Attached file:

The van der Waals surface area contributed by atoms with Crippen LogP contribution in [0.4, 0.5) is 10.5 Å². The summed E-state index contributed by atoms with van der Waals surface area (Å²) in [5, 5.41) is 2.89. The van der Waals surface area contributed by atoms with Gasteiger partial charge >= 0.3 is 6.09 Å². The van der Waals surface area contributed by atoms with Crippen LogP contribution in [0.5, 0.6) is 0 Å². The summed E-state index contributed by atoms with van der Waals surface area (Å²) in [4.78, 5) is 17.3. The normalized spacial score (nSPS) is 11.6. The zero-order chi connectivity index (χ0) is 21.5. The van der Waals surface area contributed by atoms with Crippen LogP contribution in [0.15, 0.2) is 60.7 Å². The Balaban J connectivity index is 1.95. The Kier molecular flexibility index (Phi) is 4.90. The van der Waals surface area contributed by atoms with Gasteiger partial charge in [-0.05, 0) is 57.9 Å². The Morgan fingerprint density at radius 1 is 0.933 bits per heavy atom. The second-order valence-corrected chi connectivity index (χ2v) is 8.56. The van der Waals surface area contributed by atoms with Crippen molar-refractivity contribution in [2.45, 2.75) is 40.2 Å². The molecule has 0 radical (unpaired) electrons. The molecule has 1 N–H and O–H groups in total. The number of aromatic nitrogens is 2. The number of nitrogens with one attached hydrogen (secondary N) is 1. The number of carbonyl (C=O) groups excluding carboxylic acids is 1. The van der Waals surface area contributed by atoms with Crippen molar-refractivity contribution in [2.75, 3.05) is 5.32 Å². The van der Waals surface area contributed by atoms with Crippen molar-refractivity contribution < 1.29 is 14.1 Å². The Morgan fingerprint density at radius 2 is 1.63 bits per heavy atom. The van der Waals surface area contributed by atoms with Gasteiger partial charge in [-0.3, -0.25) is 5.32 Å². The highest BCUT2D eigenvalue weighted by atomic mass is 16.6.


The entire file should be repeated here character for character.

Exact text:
The van der Waals surface area contributed by atoms with Crippen LogP contribution in [0.4, 0.5) is 10.5 Å². The summed E-state index contributed by atoms with van der Waals surface area (Å²) in [5, 5.41) is 2.89. The van der Waals surface area contributed by atoms with Gasteiger partial charge >= 0.3 is 6.09 Å². The van der Waals surface area contributed by atoms with Crippen LogP contribution in [0.5, 0.6) is 0 Å². The summed E-state index contributed by atoms with van der Waals surface area (Å²) in [4.78, 5) is 17.3. The normalized spacial score (nSPS) is 11.6. The zero-order chi connectivity index (χ0) is 21.5. The van der Waals surface area contributed by atoms with Crippen LogP contribution in [0.15, 0.2) is 60.7 Å². The Balaban J connectivity index is 1.95. The Kier molecular flexibility index (Phi) is 4.90. The van der Waals surface area contributed by atoms with Gasteiger partial charge in [-0.05, 0) is 57.9 Å². The Morgan fingerprint density at radius 1 is 0.933 bits per heavy atom. The second-order valence-corrected chi connectivity index (χ2v) is 8.56. The van der Waals surface area contributed by atoms with Crippen molar-refractivity contribution in [2.45, 2.75) is 40.2 Å². The molecule has 0 radical (unpaired) electrons. The molecule has 1 N–H and O–H groups in total. The number of aromatic nitrogens is 2. The number of nitrogens with one attached hydrogen (secondary N) is 1. The number of carbonyl (C=O) groups excluding carboxylic acids is 1. The van der Waals surface area contributed by atoms with Crippen molar-refractivity contribution in [2.75, 3.05) is 5.32 Å². The van der Waals surface area contributed by atoms with Crippen molar-refractivity contribution < 1.29 is 14.1 Å². The Morgan fingerprint density at radius 2 is 1.63 bits per heavy atom. The van der Waals surface area contributed by atoms with Gasteiger partial charge in [-0.3, -0.25) is 5.32 Å². The highest BCUT2D eigenvalue weighted by atomic mass is 16.6.